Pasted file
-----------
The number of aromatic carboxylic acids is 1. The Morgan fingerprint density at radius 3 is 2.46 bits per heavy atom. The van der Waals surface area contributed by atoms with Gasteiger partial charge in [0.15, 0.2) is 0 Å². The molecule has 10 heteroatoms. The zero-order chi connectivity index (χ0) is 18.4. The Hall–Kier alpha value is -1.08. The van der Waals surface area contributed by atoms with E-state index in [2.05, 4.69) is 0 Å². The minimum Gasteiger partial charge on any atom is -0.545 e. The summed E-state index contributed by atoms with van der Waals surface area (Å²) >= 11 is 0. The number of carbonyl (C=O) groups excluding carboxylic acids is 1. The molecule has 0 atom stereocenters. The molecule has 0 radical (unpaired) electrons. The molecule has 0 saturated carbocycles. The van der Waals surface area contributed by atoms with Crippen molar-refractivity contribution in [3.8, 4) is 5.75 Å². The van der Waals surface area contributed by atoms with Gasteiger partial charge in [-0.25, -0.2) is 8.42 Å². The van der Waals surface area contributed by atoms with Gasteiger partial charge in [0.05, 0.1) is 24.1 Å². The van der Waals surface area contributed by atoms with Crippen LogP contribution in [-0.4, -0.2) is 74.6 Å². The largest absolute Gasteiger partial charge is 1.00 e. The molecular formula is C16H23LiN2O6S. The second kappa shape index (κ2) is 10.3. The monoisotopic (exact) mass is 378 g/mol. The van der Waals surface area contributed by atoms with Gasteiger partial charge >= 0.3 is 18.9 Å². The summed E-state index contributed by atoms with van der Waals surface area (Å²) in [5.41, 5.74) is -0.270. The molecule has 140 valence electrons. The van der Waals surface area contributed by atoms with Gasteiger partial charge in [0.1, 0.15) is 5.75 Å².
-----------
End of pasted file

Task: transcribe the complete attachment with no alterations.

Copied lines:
The number of aromatic carboxylic acids is 1. The Morgan fingerprint density at radius 3 is 2.46 bits per heavy atom. The van der Waals surface area contributed by atoms with Gasteiger partial charge in [0.15, 0.2) is 0 Å². The molecule has 10 heteroatoms. The zero-order chi connectivity index (χ0) is 18.4. The Hall–Kier alpha value is -1.08. The van der Waals surface area contributed by atoms with E-state index in [2.05, 4.69) is 0 Å². The minimum Gasteiger partial charge on any atom is -0.545 e. The summed E-state index contributed by atoms with van der Waals surface area (Å²) >= 11 is 0. The number of carbonyl (C=O) groups excluding carboxylic acids is 1. The molecule has 0 atom stereocenters. The molecule has 0 radical (unpaired) electrons. The molecule has 0 saturated carbocycles. The van der Waals surface area contributed by atoms with Crippen molar-refractivity contribution in [3.8, 4) is 5.75 Å². The van der Waals surface area contributed by atoms with Gasteiger partial charge in [-0.25, -0.2) is 8.42 Å². The van der Waals surface area contributed by atoms with Gasteiger partial charge in [0.05, 0.1) is 24.1 Å². The van der Waals surface area contributed by atoms with Crippen LogP contribution in [-0.4, -0.2) is 74.6 Å². The largest absolute Gasteiger partial charge is 1.00 e. The molecular formula is C16H23LiN2O6S. The second kappa shape index (κ2) is 10.3. The monoisotopic (exact) mass is 378 g/mol. The van der Waals surface area contributed by atoms with Gasteiger partial charge >= 0.3 is 18.9 Å². The summed E-state index contributed by atoms with van der Waals surface area (Å²) in [5.41, 5.74) is -0.270. The molecule has 140 valence electrons. The van der Waals surface area contributed by atoms with Gasteiger partial charge in [0.1, 0.15) is 5.75 Å².